Students Use Controversial Pipeline Issue As A Lesson On Civic Engagement
Roommates Ben Schilling and Phil Bakken wanted to ignite a spark in this year’s Student Affairs Senate.
The governing body for students at Nebraska Wesleyan University has a history of approving student fees and allocating funds for new student organizations and events.
“We wanted something to get excited about,” said Bakken, the SAS president. “It has been a while since SAS has got behind a big issue.”
They tested the pulse of the student body during the first few weeks of the academic year. They listened to student opinion; they watched the events and activities that their peers were taking strong interest in.
In mid-September Schilling and Bakken attended a campus presentation about the TransCanada Keystone XL pipeline. Schilling, of McCook, had concerns about the proposed route over the Ogallala Aquifer.
“My family has been heavily involved in water rights issues and conservation,” said Schilling. “Those issues have been a central part of my family’s life.”
Bakken hadn’t formed a definitive opinion on the pipeline just yet but attended the presentation to support his friend and fellow SAS senator Chelsea Johnson. Johnson, a junior political science major from Auburn, Neb., has been deeply involved in the issue as an intern with BOLD Nebraska.
When the pipeline presentation concluded, nearly 30 students signed a petition voicing their opposition to the controversial project.
“We realized that this was an issue SAS could take a stance on,” said Schilling.
After reading plenty of background material on the topic, members of the SAS executive committee introduced legislation to the entire Student Affairs Senate. The legislation proposed opposition to the pipeline route.
“Was it our place to take a stand as a student body?” asked Johnson. “We didn’t see any reason not to give it a try.”
Senators spent three weeks debating environmental concerns, job creation, and lack of state regulations on routing of oil pipelines. Senators made amendments to the original legislation. They tabled the legislation and discussed the matter further with their constituents.
On October 11, the Student Affairs Senate gave unanimous approval to SR-3. In addition to voicing its opposition to the pipeline’s proposed route, the Student Affairs Senate recommended a delegation present their resolution to Nebraska Governor Dave Heineman.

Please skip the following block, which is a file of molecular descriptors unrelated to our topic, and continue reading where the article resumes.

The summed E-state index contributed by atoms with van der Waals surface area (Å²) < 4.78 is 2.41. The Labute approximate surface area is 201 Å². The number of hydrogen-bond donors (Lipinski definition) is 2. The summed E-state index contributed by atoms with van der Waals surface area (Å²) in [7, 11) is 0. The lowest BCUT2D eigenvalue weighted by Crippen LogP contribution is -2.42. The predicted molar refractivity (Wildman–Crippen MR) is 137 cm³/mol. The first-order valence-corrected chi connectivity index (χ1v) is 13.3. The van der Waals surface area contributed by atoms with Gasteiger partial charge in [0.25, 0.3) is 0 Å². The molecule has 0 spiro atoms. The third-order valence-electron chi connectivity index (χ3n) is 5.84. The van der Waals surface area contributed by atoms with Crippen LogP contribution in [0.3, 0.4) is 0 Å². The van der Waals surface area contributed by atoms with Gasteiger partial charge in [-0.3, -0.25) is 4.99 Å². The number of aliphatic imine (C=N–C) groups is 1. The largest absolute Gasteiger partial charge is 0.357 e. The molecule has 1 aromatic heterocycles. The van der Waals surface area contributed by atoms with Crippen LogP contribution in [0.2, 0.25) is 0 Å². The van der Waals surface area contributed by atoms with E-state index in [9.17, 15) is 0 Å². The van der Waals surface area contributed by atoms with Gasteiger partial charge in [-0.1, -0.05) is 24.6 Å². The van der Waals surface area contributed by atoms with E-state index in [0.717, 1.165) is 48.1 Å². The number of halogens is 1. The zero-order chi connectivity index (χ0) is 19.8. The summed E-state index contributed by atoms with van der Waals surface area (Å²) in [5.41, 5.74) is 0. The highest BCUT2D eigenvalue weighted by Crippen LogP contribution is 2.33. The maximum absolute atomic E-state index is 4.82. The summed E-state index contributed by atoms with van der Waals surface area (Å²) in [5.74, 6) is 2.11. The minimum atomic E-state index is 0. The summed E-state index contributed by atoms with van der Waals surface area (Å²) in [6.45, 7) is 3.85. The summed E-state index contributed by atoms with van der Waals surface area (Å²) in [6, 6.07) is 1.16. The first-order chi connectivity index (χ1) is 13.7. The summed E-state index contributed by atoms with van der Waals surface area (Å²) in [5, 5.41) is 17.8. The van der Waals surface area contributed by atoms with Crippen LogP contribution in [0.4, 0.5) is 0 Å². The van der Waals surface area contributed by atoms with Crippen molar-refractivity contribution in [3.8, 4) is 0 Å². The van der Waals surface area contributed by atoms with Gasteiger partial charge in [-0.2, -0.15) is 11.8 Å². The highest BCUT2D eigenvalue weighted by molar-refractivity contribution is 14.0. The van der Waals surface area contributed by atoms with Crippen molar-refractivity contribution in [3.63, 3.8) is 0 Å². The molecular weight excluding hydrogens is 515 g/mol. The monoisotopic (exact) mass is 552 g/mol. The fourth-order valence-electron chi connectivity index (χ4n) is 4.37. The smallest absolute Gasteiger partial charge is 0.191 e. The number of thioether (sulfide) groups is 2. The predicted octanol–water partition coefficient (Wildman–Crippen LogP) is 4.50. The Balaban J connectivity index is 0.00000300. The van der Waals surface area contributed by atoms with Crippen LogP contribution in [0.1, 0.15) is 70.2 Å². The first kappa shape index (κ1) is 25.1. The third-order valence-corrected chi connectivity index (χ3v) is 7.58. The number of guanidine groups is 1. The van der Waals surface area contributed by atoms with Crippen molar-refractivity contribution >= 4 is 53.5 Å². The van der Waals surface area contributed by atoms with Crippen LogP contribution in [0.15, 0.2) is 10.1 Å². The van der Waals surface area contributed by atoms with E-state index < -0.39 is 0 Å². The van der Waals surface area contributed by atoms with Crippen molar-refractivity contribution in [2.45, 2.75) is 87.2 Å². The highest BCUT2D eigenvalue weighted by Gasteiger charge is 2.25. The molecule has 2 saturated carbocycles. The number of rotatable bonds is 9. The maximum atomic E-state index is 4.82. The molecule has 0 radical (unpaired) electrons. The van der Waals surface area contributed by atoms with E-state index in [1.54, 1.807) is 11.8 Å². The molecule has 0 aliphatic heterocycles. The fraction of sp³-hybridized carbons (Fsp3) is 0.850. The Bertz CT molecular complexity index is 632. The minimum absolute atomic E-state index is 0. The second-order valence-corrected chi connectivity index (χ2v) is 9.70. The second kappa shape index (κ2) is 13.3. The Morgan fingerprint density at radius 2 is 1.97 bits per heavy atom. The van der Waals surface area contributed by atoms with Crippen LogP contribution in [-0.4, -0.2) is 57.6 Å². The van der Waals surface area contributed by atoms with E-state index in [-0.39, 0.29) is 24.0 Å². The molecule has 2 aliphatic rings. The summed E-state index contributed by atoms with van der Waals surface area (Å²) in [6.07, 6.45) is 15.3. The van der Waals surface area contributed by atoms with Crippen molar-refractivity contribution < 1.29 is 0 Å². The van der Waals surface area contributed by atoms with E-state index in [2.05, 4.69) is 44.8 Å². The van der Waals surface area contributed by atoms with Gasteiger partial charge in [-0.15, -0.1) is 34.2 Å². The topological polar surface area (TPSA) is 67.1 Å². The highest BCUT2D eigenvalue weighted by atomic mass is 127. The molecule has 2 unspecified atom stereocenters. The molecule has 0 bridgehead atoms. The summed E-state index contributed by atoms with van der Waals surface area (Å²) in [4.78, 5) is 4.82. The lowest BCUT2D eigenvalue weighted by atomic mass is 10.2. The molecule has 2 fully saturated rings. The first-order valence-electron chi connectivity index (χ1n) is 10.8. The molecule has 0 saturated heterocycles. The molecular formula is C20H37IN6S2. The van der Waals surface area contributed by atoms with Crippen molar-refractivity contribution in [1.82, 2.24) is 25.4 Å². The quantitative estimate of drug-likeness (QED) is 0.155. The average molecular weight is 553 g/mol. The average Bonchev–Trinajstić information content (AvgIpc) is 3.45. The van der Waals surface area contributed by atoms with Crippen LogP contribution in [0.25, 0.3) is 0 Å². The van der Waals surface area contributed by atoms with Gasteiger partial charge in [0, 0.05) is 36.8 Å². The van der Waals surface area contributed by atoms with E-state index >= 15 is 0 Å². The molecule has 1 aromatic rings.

“We didn’t want our work confined to the University,” said Bakken. “We wanted to make the point that youth in Nebraska were also concerned and we wanted the governor to know.”
The NWU student delegation soon met with the governor’s policy analyst and shared the SAS resolution.
“I was impressed with how direct he was with us,” said Jessie Preston of Arnold, who was part of the student delegation. “It showed us that there is no harm in trying.”
The student delegation also had the opportunity to thank the policy analyst for the governor’s decision to call a special legislative session to address state regulations of pipeline routes.
“We really thought a special session was a long shot when we first worked on our legislation,” said Johnson.
The U.S. State Department has since delayed its decision on the 1,700-mile pipeline and has ordered TransCanada to explore a route that won’t go through Nebraska’s Sandhills.
The student senators are pleased with the decision. And they’re just as pleased with the lesson they learned on civic engagement.
“I think a lot of us at Wesleyan shoot high,” said Schilling, who admits this experience has rejuvenated an interest in politics. “I think our generation tends to be cynical but we’re headstrong too. We don’t throw in the towel.”
And if the pipeline eventually does forge ahead through the Ogallala Aquifer, the students agree they will be disappointed but not defeated.
“It really was a good example of civic engagement,” said Bakken.
Nebraska Wesleyan University provides equal educational opportunities to all qualified persons in all areas of university operation, including education and decisions regarding faculty appointment, promotion or tenure, without regard to race, religion, age, sex, creed, color, disability, marital status, national or ethnic origin or sexual orientation.